Bill Haggling

If you’re looking to cut some expenses in your budget, never settle for “retail” or the first quoted price on certain monthly bills. It can be tough and sometimes take a long phone conversation or two, but haggling on some of your monthly service bills is a great way to save on your bills. If you haven’t already done this before, you ought to try calling one or more of your bill providers to ask for a better rate.

We have managed to get lower rates numerous times and kept almost all of our bills from increasing since Kat and I have been married. (For example, we only have Internet service and actually pay less now than when we originally signed up and they’ve quadrupled our download/upload speed since then.) Here are some ideas and tips to get you started:

Cable & Internet: Call your provider and simply ask for a better deal. Don’t be afraid to let them know you’re shopping around and have found better rates elsewhere, and even ask for the appropriate rep to cancel your service if you aren’t getting anywhere with the first person you speak with. Sometimes you just have to jump through a few hoops and prolong the phone call for them to just give in and magically find that lower rate.

Credit cards: Call your creditors and negotiate a lower interest rate using essentially the same principles as with your cable/internet service. Let them know you expect better rates/service or you will go elsewhere. (Credit card providers already make a killing on every single transaction because vendors have to pay small percentages on them, so they are just gouging you for additional revenue with high interest rates.)

Rent: This is not always possible, but it is definitely worth a shot every single time your rent lease is up. (We have managed to save thousands over the course of a year by haggling every year when the time came to renew our lease.)

Car insurance: Ask for a better rate or a discount (especially if you work from home), and inquire about all possible discounts available to you based on where you live, how much you drive, what type of car you own, etc. (We’ve never changed car insurance carriers because they have yet to be beaten when we actually have shopped around.)

Gym membership: Not an easy one and this is one of the most overpriced bills for most people, but if you go to a large chain gym like LA Fitness, Gold’s Gym, Lifetime, etc. then it’s always worth a shot to keep asking for a better deal. (We just use our local city gym in Allen, and there happens to be a free gym for me at my office, so we’ve managed to keep this cost way down.)

Costco Price Sign Information

/home/wpcom/public_html/wp-content/blogs.dir/e83/52332632/files/2014/12/img_2568-0.jpg

The price signs at Costco have a system and can clue you in on the available deals. If you’re a frequent shopper, this can help you save more money at the warehouse store if you pay attention.

In particular, look for:

• Prices that end in 97¢. (These have been marked down from the regular priced items, which end in 99¢.)

• Odd pricing, such as 79¢, 49¢, or 89¢. (These indicate specially priced items that Costco got a deal from the manufacturer. These can often be better deals than at other stores, but not usually better than the 97¢ markdown.)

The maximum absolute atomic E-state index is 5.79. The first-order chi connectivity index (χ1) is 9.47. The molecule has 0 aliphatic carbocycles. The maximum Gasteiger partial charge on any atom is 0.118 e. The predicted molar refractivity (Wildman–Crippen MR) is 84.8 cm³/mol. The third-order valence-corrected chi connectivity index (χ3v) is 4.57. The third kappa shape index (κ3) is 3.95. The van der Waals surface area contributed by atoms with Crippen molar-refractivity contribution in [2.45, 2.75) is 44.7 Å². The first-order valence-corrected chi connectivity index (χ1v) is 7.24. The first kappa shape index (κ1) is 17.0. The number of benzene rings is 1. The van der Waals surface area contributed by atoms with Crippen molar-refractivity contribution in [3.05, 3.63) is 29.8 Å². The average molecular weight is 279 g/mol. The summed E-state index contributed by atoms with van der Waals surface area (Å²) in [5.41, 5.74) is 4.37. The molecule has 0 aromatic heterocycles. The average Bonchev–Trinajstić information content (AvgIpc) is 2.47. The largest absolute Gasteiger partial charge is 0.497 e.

• An asterisk* on the upper right side of the sign: The item won’t be reordered. (However this is not always true, sometimes the buyers are just rotating brands or it is a seasonal item.)

• 88¢ or .00 endings: Manager markdowns. (Sometimes the company uses these to move a product very fast.)

• Green signs mean the item/product is organic.

The Best Things You Can Do at Costco Without a Membership

/home/wpcom/public_html/wp-content/blogs.dir/e83/52332632/files/2014/12/img_2567.jpg

For those willing to pay the membership fee, Costco is a great place to buy in bulk and access a number of services. However, If you don’t want to pony up the cash ($55/year), there are still plenty of things you can take advantage of without a card.

1. Get your eyes checked: Costco stores have an optometrist on site and you can schedule an appointment whether you’re a member or not. The downside is that you need a membership to buy Costco’s offering of glasses, contact lenses, or other eye-wear.

2. Use a Costco Gift Card: As long as the gift card (which can go up to $1,000) is bought by someone with a membership, you can buy anything in the store. You can also use it to get into the store without a membership card.

3. Get medicine from the Pharmacy or Immunization Shots: You can get your prescription medicine at Costco too, but you still need a doctor’s note to fill it. Costco also offers immunizations without a membership.

4. Buy alcoholic beverages: Most states prohibit the forming of alcohol or tobacco “clubs”, so you can tell them at the door that you’re there to just buy alcohol and they should let you in.

5. Go window shopping: Tell the rep at the entrance looking for member cards that you would like to go to membership services and ask about joining. Once you’re at the service desk, get an application and ask to browse the store before making your decision.

6. Eat at the Food Court: Many Costcos have food courts outside the register area, so you can order whatever you like as long as you have cash (many of them now accept Amex/debit as well). If the food court is inside you can use an old gift card to get in or use the window shopping trick.

There are a lot of reasons to go to Costco, membership or not. It can be worth the time to find ways to save money, and if you want to take the plunge into a membership, there are a few items sold by Costco that can single-handedly pay for your Costco membership fee.